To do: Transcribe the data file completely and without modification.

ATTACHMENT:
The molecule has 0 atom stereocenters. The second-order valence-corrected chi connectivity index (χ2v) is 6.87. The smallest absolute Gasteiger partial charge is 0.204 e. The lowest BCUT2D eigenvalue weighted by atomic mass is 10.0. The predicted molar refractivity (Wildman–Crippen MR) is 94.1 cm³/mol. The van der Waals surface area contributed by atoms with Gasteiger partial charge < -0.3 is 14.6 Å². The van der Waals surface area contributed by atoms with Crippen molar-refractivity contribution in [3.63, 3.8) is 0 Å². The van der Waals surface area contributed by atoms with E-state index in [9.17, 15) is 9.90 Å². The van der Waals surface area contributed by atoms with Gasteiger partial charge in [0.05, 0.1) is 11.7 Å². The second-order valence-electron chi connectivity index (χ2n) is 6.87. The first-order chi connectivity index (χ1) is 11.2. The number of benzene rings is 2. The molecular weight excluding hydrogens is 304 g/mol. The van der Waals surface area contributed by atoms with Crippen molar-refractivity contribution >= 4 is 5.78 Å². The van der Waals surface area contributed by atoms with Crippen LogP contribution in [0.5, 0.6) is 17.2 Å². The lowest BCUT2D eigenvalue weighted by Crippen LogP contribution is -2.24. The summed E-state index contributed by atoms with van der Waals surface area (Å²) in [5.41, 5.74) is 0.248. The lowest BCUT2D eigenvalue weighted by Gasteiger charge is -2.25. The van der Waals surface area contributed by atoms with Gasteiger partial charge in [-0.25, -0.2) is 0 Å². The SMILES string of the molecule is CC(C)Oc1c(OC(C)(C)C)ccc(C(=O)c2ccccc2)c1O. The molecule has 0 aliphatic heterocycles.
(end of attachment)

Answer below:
The molecule has 0 atom stereocenters. The second-order valence-corrected chi connectivity index (χ2v) is 6.87. The smallest absolute Gasteiger partial charge is 0.204 e. The lowest BCUT2D eigenvalue weighted by atomic mass is 10.0. The predicted molar refractivity (Wildman–Crippen MR) is 94.1 cm³/mol. The van der Waals surface area contributed by atoms with Gasteiger partial charge < -0.3 is 14.6 Å². The van der Waals surface area contributed by atoms with Crippen molar-refractivity contribution in [3.63, 3.8) is 0 Å². The van der Waals surface area contributed by atoms with E-state index in [9.17, 15) is 9.90 Å². The van der Waals surface area contributed by atoms with Gasteiger partial charge in [0.05, 0.1) is 11.7 Å². The second-order valence-electron chi connectivity index (χ2n) is 6.87. The first-order chi connectivity index (χ1) is 11.2. The number of benzene rings is 2. The molecular weight excluding hydrogens is 304 g/mol. The van der Waals surface area contributed by atoms with Crippen molar-refractivity contribution >= 4 is 5.78 Å². The van der Waals surface area contributed by atoms with Crippen LogP contribution in [0.5, 0.6) is 17.2 Å². The lowest BCUT2D eigenvalue weighted by Crippen LogP contribution is -2.24. The summed E-state index contributed by atoms with van der Waals surface area (Å²) in [5.41, 5.74) is 0.248. The lowest BCUT2D eigenvalue weighted by Gasteiger charge is -2.25. The van der Waals surface area contributed by atoms with Gasteiger partial charge in [-0.25, -0.2) is 0 Å². The SMILES string of the molecule is CC(C)Oc1c(OC(C)(C)C)ccc(C(=O)c2ccccc2)c1O. The molecule has 0 aliphatic heterocycles.